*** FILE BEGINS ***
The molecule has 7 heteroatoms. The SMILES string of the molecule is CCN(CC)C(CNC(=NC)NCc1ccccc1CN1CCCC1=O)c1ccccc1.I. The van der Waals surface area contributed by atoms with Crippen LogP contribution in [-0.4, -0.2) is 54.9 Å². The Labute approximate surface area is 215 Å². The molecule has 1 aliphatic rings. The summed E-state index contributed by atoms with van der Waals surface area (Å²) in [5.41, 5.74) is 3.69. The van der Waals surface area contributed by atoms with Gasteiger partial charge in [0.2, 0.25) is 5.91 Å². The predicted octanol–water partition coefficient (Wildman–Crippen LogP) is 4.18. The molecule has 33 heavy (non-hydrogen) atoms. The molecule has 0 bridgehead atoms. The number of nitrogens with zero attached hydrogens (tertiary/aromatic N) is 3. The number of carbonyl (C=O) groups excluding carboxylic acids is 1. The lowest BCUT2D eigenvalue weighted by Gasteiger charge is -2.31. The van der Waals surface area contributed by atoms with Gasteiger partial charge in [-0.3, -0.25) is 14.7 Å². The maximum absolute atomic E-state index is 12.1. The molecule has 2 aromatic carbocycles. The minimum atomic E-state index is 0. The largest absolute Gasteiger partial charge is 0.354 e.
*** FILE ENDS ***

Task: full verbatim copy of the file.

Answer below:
The molecule has 7 heteroatoms. The SMILES string of the molecule is CCN(CC)C(CNC(=NC)NCc1ccccc1CN1CCCC1=O)c1ccccc1.I. The van der Waals surface area contributed by atoms with Crippen LogP contribution in [-0.4, -0.2) is 54.9 Å². The Labute approximate surface area is 215 Å². The molecule has 1 aliphatic rings. The summed E-state index contributed by atoms with van der Waals surface area (Å²) in [5.41, 5.74) is 3.69. The van der Waals surface area contributed by atoms with Gasteiger partial charge in [0.2, 0.25) is 5.91 Å². The predicted octanol–water partition coefficient (Wildman–Crippen LogP) is 4.18. The molecule has 33 heavy (non-hydrogen) atoms. The molecule has 0 bridgehead atoms. The number of nitrogens with zero attached hydrogens (tertiary/aromatic N) is 3. The number of carbonyl (C=O) groups excluding carboxylic acids is 1. The lowest BCUT2D eigenvalue weighted by Gasteiger charge is -2.31. The van der Waals surface area contributed by atoms with Gasteiger partial charge in [-0.3, -0.25) is 14.7 Å². The maximum absolute atomic E-state index is 12.1. The molecule has 2 aromatic carbocycles. The minimum atomic E-state index is 0. The largest absolute Gasteiger partial charge is 0.354 e.